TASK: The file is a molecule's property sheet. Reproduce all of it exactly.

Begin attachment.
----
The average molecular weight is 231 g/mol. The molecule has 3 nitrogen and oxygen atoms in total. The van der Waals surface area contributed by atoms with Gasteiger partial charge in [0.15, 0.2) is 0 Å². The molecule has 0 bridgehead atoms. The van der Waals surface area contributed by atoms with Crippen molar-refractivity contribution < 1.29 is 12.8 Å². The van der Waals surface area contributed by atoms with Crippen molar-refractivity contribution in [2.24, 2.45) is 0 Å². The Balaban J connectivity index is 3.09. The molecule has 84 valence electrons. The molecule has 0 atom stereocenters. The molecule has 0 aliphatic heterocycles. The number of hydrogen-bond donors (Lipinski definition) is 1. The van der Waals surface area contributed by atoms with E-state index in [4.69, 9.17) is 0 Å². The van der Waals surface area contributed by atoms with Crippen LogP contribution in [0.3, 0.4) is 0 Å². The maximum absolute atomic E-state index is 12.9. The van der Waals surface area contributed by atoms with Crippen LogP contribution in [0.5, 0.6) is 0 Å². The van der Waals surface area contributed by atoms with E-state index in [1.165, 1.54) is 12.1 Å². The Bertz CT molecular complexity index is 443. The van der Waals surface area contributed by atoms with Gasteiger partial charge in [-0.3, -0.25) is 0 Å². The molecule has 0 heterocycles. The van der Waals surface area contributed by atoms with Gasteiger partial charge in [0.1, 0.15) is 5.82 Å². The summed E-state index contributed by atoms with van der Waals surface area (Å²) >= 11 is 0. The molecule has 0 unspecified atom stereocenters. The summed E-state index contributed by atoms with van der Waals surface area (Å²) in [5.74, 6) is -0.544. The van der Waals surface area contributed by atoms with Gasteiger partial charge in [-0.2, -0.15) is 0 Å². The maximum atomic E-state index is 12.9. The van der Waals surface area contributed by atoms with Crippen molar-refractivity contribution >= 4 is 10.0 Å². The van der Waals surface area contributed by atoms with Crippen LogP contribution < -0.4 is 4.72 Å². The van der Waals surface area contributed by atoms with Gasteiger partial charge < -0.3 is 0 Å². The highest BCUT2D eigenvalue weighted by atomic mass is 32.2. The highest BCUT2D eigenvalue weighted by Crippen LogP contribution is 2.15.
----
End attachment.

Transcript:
The average molecular weight is 231 g/mol. The molecule has 3 nitrogen and oxygen atoms in total. The van der Waals surface area contributed by atoms with Gasteiger partial charge in [0.15, 0.2) is 0 Å². The molecule has 0 bridgehead atoms. The van der Waals surface area contributed by atoms with Crippen molar-refractivity contribution < 1.29 is 12.8 Å². The van der Waals surface area contributed by atoms with Crippen molar-refractivity contribution in [2.24, 2.45) is 0 Å². The Balaban J connectivity index is 3.09. The molecule has 84 valence electrons. The molecule has 0 atom stereocenters. The molecule has 0 aliphatic heterocycles. The number of hydrogen-bond donors (Lipinski definition) is 1. The van der Waals surface area contributed by atoms with E-state index in [4.69, 9.17) is 0 Å². The van der Waals surface area contributed by atoms with Crippen LogP contribution in [0.3, 0.4) is 0 Å². The maximum absolute atomic E-state index is 12.9. The van der Waals surface area contributed by atoms with Crippen LogP contribution in [0.5, 0.6) is 0 Å². The van der Waals surface area contributed by atoms with E-state index in [1.165, 1.54) is 12.1 Å². The Bertz CT molecular complexity index is 443. The van der Waals surface area contributed by atoms with Gasteiger partial charge in [-0.3, -0.25) is 0 Å². The molecule has 0 heterocycles. The van der Waals surface area contributed by atoms with Gasteiger partial charge in [0.1, 0.15) is 5.82 Å². The summed E-state index contributed by atoms with van der Waals surface area (Å²) >= 11 is 0. The molecule has 0 unspecified atom stereocenters. The summed E-state index contributed by atoms with van der Waals surface area (Å²) in [5.74, 6) is -0.544. The van der Waals surface area contributed by atoms with Gasteiger partial charge in [-0.2, -0.15) is 0 Å². The maximum atomic E-state index is 12.9. The van der Waals surface area contributed by atoms with Crippen molar-refractivity contribution >= 4 is 10.0 Å². The van der Waals surface area contributed by atoms with Crippen LogP contribution < -0.4 is 4.72 Å². The van der Waals surface area contributed by atoms with Gasteiger partial charge < -0.3 is 0 Å². The highest BCUT2D eigenvalue weighted by atomic mass is 32.2. The highest BCUT2D eigenvalue weighted by Crippen LogP contribution is 2.15.